When Adam Greenberg walked to the plate for his first major league at-bat in seven years on Tuesday night, he saw it as the beginning rather than the end of an inspiring journey.
The 31-year-old outfielder signed a one-day contract with the Miami Marlins on Tuesday and struck out on three pitches against New York Mets’ R.A. Dickey. When Greenberg was a 24-year-old rookie with the Chicago Cubs in 2005, he was struck in the head by a 92-mile-per-hour fastball by a Marlins pitcher Valerio De Los Santos on the first pitch of his first major-league at-bat. It took seven years and a viral online campaign, but Greenberg made his return to a standing ovation on Tuesday.
Joined by Matt Liston, the filmmaker and Cubs fan whose “One At-Bat’’ campaign helped persuade the Marlins to give him a second chance, Greenberg spoke with David Gregory on TODAY Wednesday. Greenberg doesn’t plan on Tuesday night being his final big-league plate appearance.Story: Injured baseball player gets a second chance
“I’m not done,’’ Greenberg said. “This is just the start. Matt and the ‘One At-Bat’ campaign and everyone that supported me, last night was the start of my career again, and I’m not done. That was not for show. That was for me to start my career over.’’
Greenberg was left with migraine-like symptoms and other complications after taking a fastball to the head in 2005, and he ended up bouncing around the minor-league systems of three different major-league organizations. He has not been in a big-league organization since 2008 and most recently played with the Israeli team in the qualifying round of the World Baseball Classic.
On Tuesday, Greenberg conducted a news conference and took batting practice with the team before the game, even knocking one over the fence as he warmed up. In the sixth inning, Marlins manager Ozzie Guillen sent him to bat for outfielder Bryan Petersen as the crowd gave him a standing ovation in the Marlins’ eventual 4-3 win over the Mets in 11 innings.
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“It was a chance to re-live my dream, and I soaked it all in,’’ Greenberg said. “I just remember walking up to the plate and digging in and stepping out. When I stepped out, I heard the roar of the crowd, and I felt an energy that I’ve never felt or experienced in my entire life. It was what dreams are made of, and mine came true last night for that moment that I was in there. I had a blast.’’
It also was a special moment for Liston, who was so moved by Greenberg’s story that he decided to start an online petition and film a short video to help get Greenberg one more major-league at-bat. Liston watched Tuesday’s game in the crowd with Greenberg’s family.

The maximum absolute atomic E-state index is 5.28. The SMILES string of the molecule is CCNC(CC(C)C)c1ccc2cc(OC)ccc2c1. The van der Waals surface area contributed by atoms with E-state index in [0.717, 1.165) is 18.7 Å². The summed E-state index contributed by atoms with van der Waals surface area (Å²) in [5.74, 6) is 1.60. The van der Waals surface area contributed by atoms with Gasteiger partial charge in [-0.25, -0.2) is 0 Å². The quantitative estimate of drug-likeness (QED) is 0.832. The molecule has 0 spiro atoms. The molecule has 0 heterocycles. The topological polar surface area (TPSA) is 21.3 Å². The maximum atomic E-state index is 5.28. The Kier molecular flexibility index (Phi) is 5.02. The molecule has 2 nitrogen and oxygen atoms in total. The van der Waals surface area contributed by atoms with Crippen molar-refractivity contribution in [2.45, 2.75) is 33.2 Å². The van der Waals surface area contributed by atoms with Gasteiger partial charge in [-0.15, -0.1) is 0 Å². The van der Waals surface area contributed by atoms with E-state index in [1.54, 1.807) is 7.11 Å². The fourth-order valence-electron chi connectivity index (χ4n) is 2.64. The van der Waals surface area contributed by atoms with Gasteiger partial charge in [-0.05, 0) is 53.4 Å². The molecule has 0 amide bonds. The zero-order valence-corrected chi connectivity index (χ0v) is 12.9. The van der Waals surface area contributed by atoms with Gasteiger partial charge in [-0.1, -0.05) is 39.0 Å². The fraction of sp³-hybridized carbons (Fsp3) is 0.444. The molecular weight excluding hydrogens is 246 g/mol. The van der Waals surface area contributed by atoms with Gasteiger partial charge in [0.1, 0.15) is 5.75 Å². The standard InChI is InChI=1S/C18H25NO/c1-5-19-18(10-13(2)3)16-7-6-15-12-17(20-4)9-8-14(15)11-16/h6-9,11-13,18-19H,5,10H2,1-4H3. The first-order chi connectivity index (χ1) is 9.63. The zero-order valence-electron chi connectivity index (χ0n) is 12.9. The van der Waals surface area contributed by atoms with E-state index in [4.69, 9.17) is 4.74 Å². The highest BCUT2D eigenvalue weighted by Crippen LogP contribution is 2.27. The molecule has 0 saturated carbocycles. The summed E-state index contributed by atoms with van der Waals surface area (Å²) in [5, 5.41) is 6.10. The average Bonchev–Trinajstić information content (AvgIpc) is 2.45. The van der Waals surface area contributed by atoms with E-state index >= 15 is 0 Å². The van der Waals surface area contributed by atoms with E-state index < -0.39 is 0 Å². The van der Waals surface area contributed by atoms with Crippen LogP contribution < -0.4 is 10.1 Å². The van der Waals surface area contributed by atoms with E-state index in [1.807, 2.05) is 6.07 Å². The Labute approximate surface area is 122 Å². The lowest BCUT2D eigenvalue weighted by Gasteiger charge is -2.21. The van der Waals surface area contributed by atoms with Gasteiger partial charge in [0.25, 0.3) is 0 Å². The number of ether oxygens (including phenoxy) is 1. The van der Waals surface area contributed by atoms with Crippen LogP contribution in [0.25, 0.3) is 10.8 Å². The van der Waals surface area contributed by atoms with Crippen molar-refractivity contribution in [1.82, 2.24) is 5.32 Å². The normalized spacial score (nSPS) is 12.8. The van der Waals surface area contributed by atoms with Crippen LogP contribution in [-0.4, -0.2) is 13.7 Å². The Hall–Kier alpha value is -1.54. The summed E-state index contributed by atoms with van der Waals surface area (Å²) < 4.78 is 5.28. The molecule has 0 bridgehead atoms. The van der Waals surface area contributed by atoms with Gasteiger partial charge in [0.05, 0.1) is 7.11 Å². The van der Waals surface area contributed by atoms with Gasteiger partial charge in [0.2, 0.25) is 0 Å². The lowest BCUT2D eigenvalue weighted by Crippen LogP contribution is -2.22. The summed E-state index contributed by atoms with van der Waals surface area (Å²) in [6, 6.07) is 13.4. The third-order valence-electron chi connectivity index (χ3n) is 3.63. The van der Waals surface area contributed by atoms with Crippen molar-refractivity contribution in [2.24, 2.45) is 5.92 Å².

“When he just strolled up to the plate, you saw the No. 10 and ‘Greenberg’ on the back, and it was amazing,’’ Liston told Gregory. “I’ll never forget it. I’ve never been more excited for a single at-bat in my life. When he stepped up there, it was a great example for people to never give up on your dream, to continue to believe, and it was just an honor to be there to see him step up to the plate.’’
Greenberg didn’t have it easy in his one at-bat, either. Dickey, a Cy Young candidate who is second in the National League with 20 wins and a 2.73 earned run average, threw Greenberg three straight versions of his signature pitch, the knuckleball. Greenberg looked at the first one for a strike and then swung and missed at the next two.
“(Dickey) is one of the best in the game right now,’’ Greenberg said. “The first pitch he threw, I was geared up and ready. It dropped about three feet right before it got to home plate. The one thing I knew is that I was going to go up swinging, go down swinging, one way or another.’’
“I wanted him to have his moment,’’ Dickey told reporters after the game. “For sure, I tried to give him as much time as I felt like I could before I got on the rubber. I think the story far transcends the result of the at-bat. Just like I said before, that was important -- for him and me, I think -- for me to treat him like a big leaguer."
Following the game, there was a party for Greenberg at Marlins Park for what he hopes is only the first step in his comeback and not the final one.
“It was a magical moment for me that I’ll cherish for the rest of my life,’’ he told NBC News. “It was never about the result or the at-bat. It was just getting in the box. I was ready to play major-league baseball again, and I got that chance.’’
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